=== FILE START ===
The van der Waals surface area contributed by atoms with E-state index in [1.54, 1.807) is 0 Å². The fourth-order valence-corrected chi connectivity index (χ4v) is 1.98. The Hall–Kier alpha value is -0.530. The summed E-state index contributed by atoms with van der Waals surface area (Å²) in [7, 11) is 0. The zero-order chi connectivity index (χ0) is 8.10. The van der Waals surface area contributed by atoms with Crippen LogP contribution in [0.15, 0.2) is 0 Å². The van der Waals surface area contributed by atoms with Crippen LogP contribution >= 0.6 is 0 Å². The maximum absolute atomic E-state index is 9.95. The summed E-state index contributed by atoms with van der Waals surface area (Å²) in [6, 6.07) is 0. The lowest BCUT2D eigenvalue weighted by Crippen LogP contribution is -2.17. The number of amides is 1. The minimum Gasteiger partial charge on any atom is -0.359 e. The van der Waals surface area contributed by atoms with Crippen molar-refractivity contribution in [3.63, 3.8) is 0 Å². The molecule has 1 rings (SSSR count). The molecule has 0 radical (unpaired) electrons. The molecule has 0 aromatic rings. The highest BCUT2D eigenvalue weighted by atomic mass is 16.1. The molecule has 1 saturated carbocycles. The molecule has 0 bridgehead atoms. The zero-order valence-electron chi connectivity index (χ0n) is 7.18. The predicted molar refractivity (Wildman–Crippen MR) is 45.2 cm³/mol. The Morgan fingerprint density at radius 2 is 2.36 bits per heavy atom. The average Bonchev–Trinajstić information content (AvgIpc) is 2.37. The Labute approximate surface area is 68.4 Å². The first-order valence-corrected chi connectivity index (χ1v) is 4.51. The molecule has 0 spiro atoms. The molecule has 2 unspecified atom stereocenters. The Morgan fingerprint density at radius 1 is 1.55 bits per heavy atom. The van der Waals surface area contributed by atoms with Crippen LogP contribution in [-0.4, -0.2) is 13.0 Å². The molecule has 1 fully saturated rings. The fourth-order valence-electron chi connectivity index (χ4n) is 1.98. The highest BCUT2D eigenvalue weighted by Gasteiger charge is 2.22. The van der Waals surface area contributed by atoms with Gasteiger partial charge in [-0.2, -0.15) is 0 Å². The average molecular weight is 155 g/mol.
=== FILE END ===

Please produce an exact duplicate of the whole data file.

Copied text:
The van der Waals surface area contributed by atoms with E-state index in [1.54, 1.807) is 0 Å². The fourth-order valence-corrected chi connectivity index (χ4v) is 1.98. The Hall–Kier alpha value is -0.530. The summed E-state index contributed by atoms with van der Waals surface area (Å²) in [7, 11) is 0. The zero-order chi connectivity index (χ0) is 8.10. The van der Waals surface area contributed by atoms with Crippen LogP contribution in [0.15, 0.2) is 0 Å². The van der Waals surface area contributed by atoms with Crippen LogP contribution >= 0.6 is 0 Å². The maximum absolute atomic E-state index is 9.95. The summed E-state index contributed by atoms with van der Waals surface area (Å²) in [6, 6.07) is 0. The lowest BCUT2D eigenvalue weighted by Crippen LogP contribution is -2.17. The number of amides is 1. The minimum Gasteiger partial charge on any atom is -0.359 e. The van der Waals surface area contributed by atoms with Crippen molar-refractivity contribution in [3.63, 3.8) is 0 Å². The molecule has 1 rings (SSSR count). The molecule has 0 radical (unpaired) electrons. The molecule has 0 aromatic rings. The highest BCUT2D eigenvalue weighted by atomic mass is 16.1. The molecule has 1 saturated carbocycles. The molecule has 0 bridgehead atoms. The zero-order valence-electron chi connectivity index (χ0n) is 7.18. The predicted molar refractivity (Wildman–Crippen MR) is 45.2 cm³/mol. The Morgan fingerprint density at radius 2 is 2.36 bits per heavy atom. The average Bonchev–Trinajstić information content (AvgIpc) is 2.37. The Labute approximate surface area is 68.4 Å². The first-order valence-corrected chi connectivity index (χ1v) is 4.51. The molecule has 0 spiro atoms. The molecule has 2 unspecified atom stereocenters. The Morgan fingerprint density at radius 1 is 1.55 bits per heavy atom. The van der Waals surface area contributed by atoms with Crippen LogP contribution in [-0.4, -0.2) is 13.0 Å². The molecule has 1 fully saturated rings. The fourth-order valence-electron chi connectivity index (χ4n) is 1.98. The highest BCUT2D eigenvalue weighted by Gasteiger charge is 2.22. The van der Waals surface area contributed by atoms with Gasteiger partial charge in [-0.2, -0.15) is 0 Å². The average molecular weight is 155 g/mol.